Librarian’s Corner: Biographies, Part 2

by Jeanette Larson on November 22, 2012

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By necessity, every biographer must select from the many details that make up a life, deciding what is important to include and what can be left out. Some information may be omitted from the story because the facts can’t be verified or, most often with biographies for young readers, because the materials would reveal foibles and weaknesses that would damage the subject’s reputation or show young readers the person’s faults and unsavory behavior. The best offer a well-rounded look at a person who did much with their life.

For the youngest readers:

SEED BY SEED: The Legend and Legacy of John “Appleseed” Chapman by Esmé Raji Codell and illustrated by Lynne Rae Perkins (Greenwillow, 2012)

Writing a biography about an iconic figure requires great to separate fact from mythology. With almost lyrical text, two modern day children are transported back to an earlier time that sets the stage for readers to learn a bit about Chapman’s deeds, his philosophy on life, and on how, seed by seed, he made a difference. Codell is careful to recognize the fiction and folklore in the story, especially important since facts about Johnny Appleseed are scarce. The illustrations are rich and varied, and the book ends with suggestions for how to celebrate Johnny Appleseed and a recipe for apple pie.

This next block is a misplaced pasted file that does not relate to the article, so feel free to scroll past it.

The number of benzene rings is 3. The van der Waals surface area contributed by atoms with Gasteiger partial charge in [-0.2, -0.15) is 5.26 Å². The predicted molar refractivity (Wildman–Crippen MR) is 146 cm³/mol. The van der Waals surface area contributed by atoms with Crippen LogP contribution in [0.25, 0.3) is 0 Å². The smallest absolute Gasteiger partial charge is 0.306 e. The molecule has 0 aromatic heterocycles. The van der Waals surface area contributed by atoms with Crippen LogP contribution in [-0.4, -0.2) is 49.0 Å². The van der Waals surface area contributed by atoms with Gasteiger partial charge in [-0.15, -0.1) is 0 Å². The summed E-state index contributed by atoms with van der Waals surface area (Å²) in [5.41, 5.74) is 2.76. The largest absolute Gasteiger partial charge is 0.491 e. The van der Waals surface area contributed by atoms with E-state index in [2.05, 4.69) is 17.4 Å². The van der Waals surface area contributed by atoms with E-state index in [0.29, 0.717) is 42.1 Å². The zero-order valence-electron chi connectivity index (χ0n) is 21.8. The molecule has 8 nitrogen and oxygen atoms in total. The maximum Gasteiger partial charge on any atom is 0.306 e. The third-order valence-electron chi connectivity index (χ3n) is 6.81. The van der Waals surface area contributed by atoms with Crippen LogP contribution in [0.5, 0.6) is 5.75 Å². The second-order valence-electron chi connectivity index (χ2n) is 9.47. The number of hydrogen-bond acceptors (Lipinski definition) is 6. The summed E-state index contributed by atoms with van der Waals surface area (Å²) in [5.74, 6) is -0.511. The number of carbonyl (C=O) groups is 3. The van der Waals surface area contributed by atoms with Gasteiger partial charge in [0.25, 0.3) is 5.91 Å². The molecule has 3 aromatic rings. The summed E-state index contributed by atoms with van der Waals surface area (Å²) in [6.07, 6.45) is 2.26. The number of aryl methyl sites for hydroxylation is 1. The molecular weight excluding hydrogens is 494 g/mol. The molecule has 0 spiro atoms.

For the transitional readers:

ANNIE AND HELEN by Deborah Hopkinson and illustrated by Raul Colón (Schwartz & Wade, 2012)

Through a longer picture book, the life of Helen Keller and her legendary teacher, Annie Sullivan, unfolds. Setting this book apart from other biographies are excerpts from Annie’s letters about her experiences with Helen and Colon’s exceptional illustrations that show the range of emotions and moods the two experienced working and living together. Today many students are learning ASL to fulfill school language requirements and Hopkinson explains the difference between sign language used by deaf people and the finger-spelling Helen was taught because she could not see. Once Helen could communicate she devoured words! An interesting lesson from Helen’s work with Annie is how knowledge builds on knowledge and how once Helen could communicate she was able to move on to learning Braille. The book jacket includes the Braille alphabet and raised printing.

For the older readers:

HOW THEY CROAKED: The Awful Ends of the Awfully Famous by Georgia Bragg and illustrated by Kevin O’Malley (Walker, 2011)

This compilation of biographical sketches focuses on the deaths of 19 subjects, from King Tut (“more famous for being dead than alive”) through Marie Curie (for whom science was her life and her death). While enjoying this irreverent look at the demise of famous writers, scientists, presidents, and explorers, readers also gain a lot of interesting information about the lives of legendary figures throughout history and the times in which they lived. O’Malley’s illustrations add to the macabre focus and an intriguing chart shows how the lives of these 19 people were oddly connected.

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